The last time I was photographing Mount Bromo, it was smoking quite a bit. When I was there in November of 2010, and just a week after my visit, it had a full eruption and a few more in 2011 that changed the whole area quite a bit. The last eruption was in March, 2011. You can read about my first trip to Bromo here and learn about the series of eruptions on wikipedia.
The first thing I noticed upon my return, was the large amount of ash on the ground and in the air. After talking to some of the local people, it seems that it has been constantly spitting ash since the eruption last year. Sometimes there is so much ash in the air that you can’t even see the volcano at all.
Photographing Mount Bromo – The hike
On my last trip to the area, we took a steep jeep ride and parked right at the viewpoint, but this trip would be different. The first day we were there, we found out that the road to the main viewpoint had been destroyed, and was in the process of being rebuilt. This means that it’s a much more difficult journey up the main trekking path to reach the nice views. The parking lot shooters will be disappointed to hear this news, as you actually have to work a bit for the image now. We left our rooms at 3:30am and hiked for maybe an hour to get a nice vantage. It wasn’t a really gnarly hike, but it was steep for sure. There hadn’t been any fog in the area for over a week, but on our first morning there, we got lucky to have some nice thick fog lingering below.
The fog burned off pretty quickly though, and we decided to head down and get some breakfast before exploring some other new areas down below. Here is a photo that I took of Helminadia on the way down.
After breakfast we took the jeep to the area behind the view that you see here and into some remote villages. After a pretty dusty and bouncy ride, we came upon some pretty nice views over there. We were lucky enough to get some low hovering clouds cover, that made it easier to capture some mid-day images. This area is much less traveled by tourists, and we didn’t run into anyone else over there other than the local people. We hung out here for most of the day sort of killing time so that we could photograph in the sand dunes on the way out at sunset. Here’s a couple of photos from that side.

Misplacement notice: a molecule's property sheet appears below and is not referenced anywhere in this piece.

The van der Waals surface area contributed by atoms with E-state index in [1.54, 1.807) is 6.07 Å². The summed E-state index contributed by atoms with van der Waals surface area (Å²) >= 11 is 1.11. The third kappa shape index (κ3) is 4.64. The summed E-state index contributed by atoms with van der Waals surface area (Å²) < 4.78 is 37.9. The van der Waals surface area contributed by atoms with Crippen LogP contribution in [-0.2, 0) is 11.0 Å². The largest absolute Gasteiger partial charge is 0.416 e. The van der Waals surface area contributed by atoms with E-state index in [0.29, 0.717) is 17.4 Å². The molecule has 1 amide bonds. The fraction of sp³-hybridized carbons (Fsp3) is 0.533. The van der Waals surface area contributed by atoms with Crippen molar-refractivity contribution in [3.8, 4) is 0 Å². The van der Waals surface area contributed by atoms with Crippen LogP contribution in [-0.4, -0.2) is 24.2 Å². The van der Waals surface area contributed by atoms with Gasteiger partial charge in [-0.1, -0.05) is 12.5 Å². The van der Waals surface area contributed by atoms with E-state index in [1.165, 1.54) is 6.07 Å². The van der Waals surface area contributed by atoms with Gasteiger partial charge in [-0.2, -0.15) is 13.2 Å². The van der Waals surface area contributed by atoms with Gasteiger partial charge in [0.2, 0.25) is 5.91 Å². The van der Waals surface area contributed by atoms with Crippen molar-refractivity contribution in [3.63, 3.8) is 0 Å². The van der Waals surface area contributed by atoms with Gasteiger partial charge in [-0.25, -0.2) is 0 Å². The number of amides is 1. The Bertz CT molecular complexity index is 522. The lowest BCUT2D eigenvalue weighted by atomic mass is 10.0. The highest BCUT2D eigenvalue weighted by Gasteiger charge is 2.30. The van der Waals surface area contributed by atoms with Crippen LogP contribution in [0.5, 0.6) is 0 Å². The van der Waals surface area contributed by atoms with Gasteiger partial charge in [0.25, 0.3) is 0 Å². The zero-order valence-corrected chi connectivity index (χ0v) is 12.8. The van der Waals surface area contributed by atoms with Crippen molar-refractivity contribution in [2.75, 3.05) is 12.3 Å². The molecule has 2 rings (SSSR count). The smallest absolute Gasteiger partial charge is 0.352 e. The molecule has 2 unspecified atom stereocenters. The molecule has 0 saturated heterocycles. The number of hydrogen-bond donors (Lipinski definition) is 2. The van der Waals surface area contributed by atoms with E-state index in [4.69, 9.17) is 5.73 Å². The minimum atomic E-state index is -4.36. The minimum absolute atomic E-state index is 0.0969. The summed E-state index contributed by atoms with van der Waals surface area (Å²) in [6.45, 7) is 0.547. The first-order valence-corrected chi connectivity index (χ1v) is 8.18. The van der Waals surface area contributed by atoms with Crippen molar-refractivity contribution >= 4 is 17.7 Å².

It turns out that we spent a little too much time back in this area, and had to make a dash for the sand dunes on the back side of Mount Bromo. We got to the good area just as the light was starting to fade a bit, and really had to scramble for some comps. Luckily, the area was full of nice compositions, and we didn’t have to go far.
The next day we decided to photograph the sunrise from a different angle and then we were off to spend a few days in the Kawah Ijen area of East Java.
We got a little extra sleep on this morning, but still started hiking about 4am. The hike wasn’t all that far, but we were feeling lazy after the rather steep hike the day before. After watching a few scooters zooming by, and seeing all kinds of them waiting to give us a ride, we finally broke down and paid the small amount to get to the viewpoint while it was still dark. This allowed for some night images with a full moon setting. The local people are quite resourceful, and setup small “shops” all around the viewpoint. You can get coffee, noodles, water, and a variety of other things while you are waiting for the sun to rise.
When we first arrived, there was hardly anyone there, but it didn’t take long for the flocks of people to come from the surrounding areas to watch the sunrise. We quickly decided to move further up to avoid the crowd.
The sunrise on the second day didn’t come with the nice fog that we got the first day, but the mountain was really kicking up a lot of ash, and just as the sun crested over the hills behind us, the ash and smoke got very saturated. It was quite a site to witness in person, and something I had never seen before. After shooting sunrise, it was back to the pad for some breakfast and a quick shower before heading off to Ijen.
All in all, it was a pretty nice trip to Mount Bromo, and we had a great time there for sure. Our poor cameras really suffered from the ash though. During the sunrise on the second day, as I was changing lenses, I could hear the ash grinding in between the camera and the lens. Pretty bad dust spots in a lot of our images, but the bulb blower seemed to fix most of the major issues.